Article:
August 3

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Stock Market History of Returns

Let’s look at what the stock market (the Dow Jones Industrial Average) has done, by decade since 1900. To understand the chart, if you invested your money in 1900, by 1909 you would have averaged a return of 9.96% per year. If you invested your money in 1910, by 1919 you would have averaged 4.2% during that time per year.

To me, what is so incredibly interesting is that even though the markets seem to rocket up and down on an almost daily basis, over the long term it basically always has a positive return. The only exception is during the Great Depression (and the start of World War II) from 1930-1939 and even then the market only averaged a -0.63% return. That is six tenths of one percent!

Maybe the “markets” aren’t so scary after all.

Stock Market History of Returns

Decade Average Return Per year
1900s 9.96%
1910s 4.20%
1920s 14.95%
1930s -0.63%
1940s 8.72%
1950s 19.28%
1960s 7.78%
1970s 5.82%
1980s 17.57%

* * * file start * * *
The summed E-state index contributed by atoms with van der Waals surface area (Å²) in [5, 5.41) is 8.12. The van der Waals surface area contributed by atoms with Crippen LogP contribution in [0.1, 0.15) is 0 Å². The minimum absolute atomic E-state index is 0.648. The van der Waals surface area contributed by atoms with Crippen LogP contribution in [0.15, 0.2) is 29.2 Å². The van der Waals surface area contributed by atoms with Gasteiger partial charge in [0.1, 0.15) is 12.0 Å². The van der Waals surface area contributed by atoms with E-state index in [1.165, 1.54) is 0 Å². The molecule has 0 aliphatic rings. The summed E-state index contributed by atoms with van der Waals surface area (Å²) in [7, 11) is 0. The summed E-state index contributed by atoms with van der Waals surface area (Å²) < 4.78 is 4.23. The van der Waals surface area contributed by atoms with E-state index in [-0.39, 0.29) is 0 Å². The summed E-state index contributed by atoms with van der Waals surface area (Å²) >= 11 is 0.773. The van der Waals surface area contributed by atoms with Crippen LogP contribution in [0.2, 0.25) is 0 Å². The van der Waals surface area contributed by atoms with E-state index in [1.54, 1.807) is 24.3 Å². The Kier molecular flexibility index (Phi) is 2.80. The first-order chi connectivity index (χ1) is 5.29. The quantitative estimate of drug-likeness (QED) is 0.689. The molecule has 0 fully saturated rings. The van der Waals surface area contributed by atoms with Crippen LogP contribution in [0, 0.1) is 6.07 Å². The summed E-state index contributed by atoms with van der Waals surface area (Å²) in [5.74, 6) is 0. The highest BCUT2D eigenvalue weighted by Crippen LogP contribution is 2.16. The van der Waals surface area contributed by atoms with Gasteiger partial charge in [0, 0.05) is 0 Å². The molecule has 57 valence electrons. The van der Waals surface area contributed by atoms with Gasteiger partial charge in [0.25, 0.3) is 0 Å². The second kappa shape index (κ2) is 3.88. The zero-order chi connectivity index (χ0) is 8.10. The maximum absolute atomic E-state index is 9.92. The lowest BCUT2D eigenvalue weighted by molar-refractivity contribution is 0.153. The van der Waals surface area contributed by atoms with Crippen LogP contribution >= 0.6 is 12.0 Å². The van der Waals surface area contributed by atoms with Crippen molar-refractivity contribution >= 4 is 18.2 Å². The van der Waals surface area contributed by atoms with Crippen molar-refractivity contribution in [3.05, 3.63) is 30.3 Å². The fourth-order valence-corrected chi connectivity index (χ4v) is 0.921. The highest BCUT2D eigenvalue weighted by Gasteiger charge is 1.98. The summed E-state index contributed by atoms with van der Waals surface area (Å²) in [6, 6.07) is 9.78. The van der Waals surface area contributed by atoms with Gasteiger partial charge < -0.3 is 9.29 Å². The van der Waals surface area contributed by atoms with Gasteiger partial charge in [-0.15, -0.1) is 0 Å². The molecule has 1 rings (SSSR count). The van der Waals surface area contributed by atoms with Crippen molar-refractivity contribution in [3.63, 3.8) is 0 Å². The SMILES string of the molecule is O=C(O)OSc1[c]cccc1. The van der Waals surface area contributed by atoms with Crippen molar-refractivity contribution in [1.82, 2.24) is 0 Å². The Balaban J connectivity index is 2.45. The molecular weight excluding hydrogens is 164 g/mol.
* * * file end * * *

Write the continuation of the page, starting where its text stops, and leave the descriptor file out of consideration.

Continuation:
1990s 18.17%
2000s 1.07%
2010-2013 16.74%

 

 

 

The return of principal for bond funds and for funds with significant underlying bond holdings is not guaranteed. Fund shares are subject to the same interest rate, inflation and credit risks associated with the underlying bond holdings.

The value of fixed-income securities may be affected by changing interest rates and changes in credit ratings of the securities.

 Past performance is no guarantee of future results. Inherent in any investment is the potential for loss. Indexes are unmanaged portfolios and individuals cannot invest directly in an index.  Actual results will vary.

This communication is for informational purposes only and nothing herein should be construed as a solicitation, recommendation or an offer to buy or sell any securities or product, and does not constitute legal or tax advice. The information contained herein has been obtained from sources believed to be reliable but we do not guarantee accuracy or completeness. Do not act or rely upon the information and advice given in this publication without seeking the services of competent and professional legal, tax, or accounting counsel.

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